Small and medium-sized businesses (SMBs) continue to be big targets for cybercrooks. A whopping 71 percent of ransomware attacks target SMBs, according to UK-based specialist insurer Beazley.
The report titled Beazley 2019 Breach Briefing is based on information gathered from investigations into more than 3,300 data incidents reported to Beazley Breach Response services in 2018. The report unveiled some facts every small business owner should know: Attackers are becoming better at crafting sophisticated spam emails that are successful with SMBs—and Remote Desktop Protocol (RDP) attacks are gaining steam.
Ransomware attacks via RDP
Threat actors using RDP as an attack vector to launch ransomware attacks has become increasingly common in the last few years. While RDP can be a very effective productivity tool -- it lets you connect to a remote desktop -- failing to configure it correctly will allow attackers to hack into your machines.
Cybercriminals scan the internet to look for systems with open RDP ports and employ brute force tools to login to a machine. Once they gain access, they disable any pre-installed security solution like antivirus and then launch ransomware.
Ransomware like SamSam, CryptON and CrySIS have all been spread through RDP attacks. So, what can an SMB do to prevent RDP attacks?
First, don’t leave your RDP ports open to the internet.
“We recommend disabling Microsoft's RDP if possible or any other potentially vulnerable services that could be used to access the machine. Use secure remote access tools that encrypt the traffic [and] that requires strict authentication (2FA/MFA). If you must use RDP, make sure that it is restricted based on IP or MAC address,” said Tyler Moffitt, security analyst at Webroot.
Spam email or invoice?
Spam emails continue to be a classic ransomware delivery method – more than 90% of all malware is delivered via email. Threat actors send out spam emails -- often disguised as invoices -- with an attached Office document embedded with malicious macros.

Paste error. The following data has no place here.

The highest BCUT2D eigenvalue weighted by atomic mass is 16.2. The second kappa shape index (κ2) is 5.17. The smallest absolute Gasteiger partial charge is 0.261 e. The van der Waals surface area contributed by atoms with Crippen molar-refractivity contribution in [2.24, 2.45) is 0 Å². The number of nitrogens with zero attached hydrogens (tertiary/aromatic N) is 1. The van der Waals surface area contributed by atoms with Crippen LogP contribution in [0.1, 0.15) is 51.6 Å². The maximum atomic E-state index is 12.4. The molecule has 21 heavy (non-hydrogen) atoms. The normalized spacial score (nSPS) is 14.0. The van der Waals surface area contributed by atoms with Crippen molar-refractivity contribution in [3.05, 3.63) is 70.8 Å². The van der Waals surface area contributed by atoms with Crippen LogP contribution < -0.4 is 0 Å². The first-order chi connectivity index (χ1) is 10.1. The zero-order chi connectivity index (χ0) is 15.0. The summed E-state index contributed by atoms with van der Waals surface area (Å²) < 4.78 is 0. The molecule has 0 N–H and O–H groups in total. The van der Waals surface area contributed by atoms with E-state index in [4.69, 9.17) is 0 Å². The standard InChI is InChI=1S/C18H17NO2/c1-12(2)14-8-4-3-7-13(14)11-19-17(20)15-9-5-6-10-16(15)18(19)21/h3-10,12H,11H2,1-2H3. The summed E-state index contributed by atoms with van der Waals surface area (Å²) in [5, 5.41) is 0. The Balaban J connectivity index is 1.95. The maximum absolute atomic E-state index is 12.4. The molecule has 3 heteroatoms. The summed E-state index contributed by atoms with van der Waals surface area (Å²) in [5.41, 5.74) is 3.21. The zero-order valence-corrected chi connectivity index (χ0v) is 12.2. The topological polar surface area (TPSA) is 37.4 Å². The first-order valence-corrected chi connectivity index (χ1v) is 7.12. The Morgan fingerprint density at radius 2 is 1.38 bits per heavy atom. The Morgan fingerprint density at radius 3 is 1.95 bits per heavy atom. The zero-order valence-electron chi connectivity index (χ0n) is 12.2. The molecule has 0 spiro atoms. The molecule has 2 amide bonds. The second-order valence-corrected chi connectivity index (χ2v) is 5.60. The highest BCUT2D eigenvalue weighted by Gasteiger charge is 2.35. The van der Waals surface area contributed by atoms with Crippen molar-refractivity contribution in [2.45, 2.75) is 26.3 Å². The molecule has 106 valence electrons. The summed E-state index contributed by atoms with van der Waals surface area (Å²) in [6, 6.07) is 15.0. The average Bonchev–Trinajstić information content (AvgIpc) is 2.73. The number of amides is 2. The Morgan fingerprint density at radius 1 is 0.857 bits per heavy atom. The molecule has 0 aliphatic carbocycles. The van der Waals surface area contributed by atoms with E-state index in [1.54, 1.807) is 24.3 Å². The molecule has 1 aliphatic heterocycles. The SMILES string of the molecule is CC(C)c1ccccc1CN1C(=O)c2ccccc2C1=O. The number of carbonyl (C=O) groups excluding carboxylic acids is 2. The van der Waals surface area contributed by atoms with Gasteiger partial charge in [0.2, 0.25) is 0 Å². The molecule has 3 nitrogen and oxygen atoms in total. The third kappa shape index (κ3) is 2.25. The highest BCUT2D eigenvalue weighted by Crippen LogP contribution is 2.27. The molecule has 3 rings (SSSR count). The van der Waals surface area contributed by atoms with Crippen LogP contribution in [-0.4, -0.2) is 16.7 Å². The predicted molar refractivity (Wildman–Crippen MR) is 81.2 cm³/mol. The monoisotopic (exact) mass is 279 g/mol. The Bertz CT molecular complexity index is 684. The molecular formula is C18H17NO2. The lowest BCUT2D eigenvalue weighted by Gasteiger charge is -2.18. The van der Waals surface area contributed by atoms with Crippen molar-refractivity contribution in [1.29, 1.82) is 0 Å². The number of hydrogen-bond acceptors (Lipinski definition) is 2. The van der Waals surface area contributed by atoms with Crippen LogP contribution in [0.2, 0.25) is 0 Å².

While macros can help you automate repetitive tasks, cybercriminals use malicious macros for executing ransomware attacks.
The spam email is crafted in a way that tricks victims into enabling the macro. This in turn downloads the malware and allows it to perform its intended action.
“Disable macros if possible and any unused file types like scripts. Malware leverages many individual components to launch attacks; should a component be disabled (PowerShell for example) the attack can fail before any damage is done,” Moffitt said.
Protecting against ransomware
Successful ransomware attacks can be devastating for SMBs -- downtime continue to be a real threat of ransomware. Apart from implementing security awareness training to educate users on what attack methods look like, having an effective backup and recovery strategy is imperative for business continuity.
“It's really good to have a backup and not just any backup, but one that has also stored cloud-based copies of your files,” Moffitt recommended.
Start protecting your endpoints today with Carbonite Endpoint 360. Implementing a comprehensive, automatic backup solution like Carbonite Endpoint 360, for all your endpoint devices and the data that resides on them -- including data in Microsoft O365 -- helps protect against ransomware, accidental deletions, overwriting and other threats.
Moffitt’s advice for SMBs: Learn about current malware trends, exploits and vectors of attack.
“Being educated in how attacks happen can help you prevent them for your users.”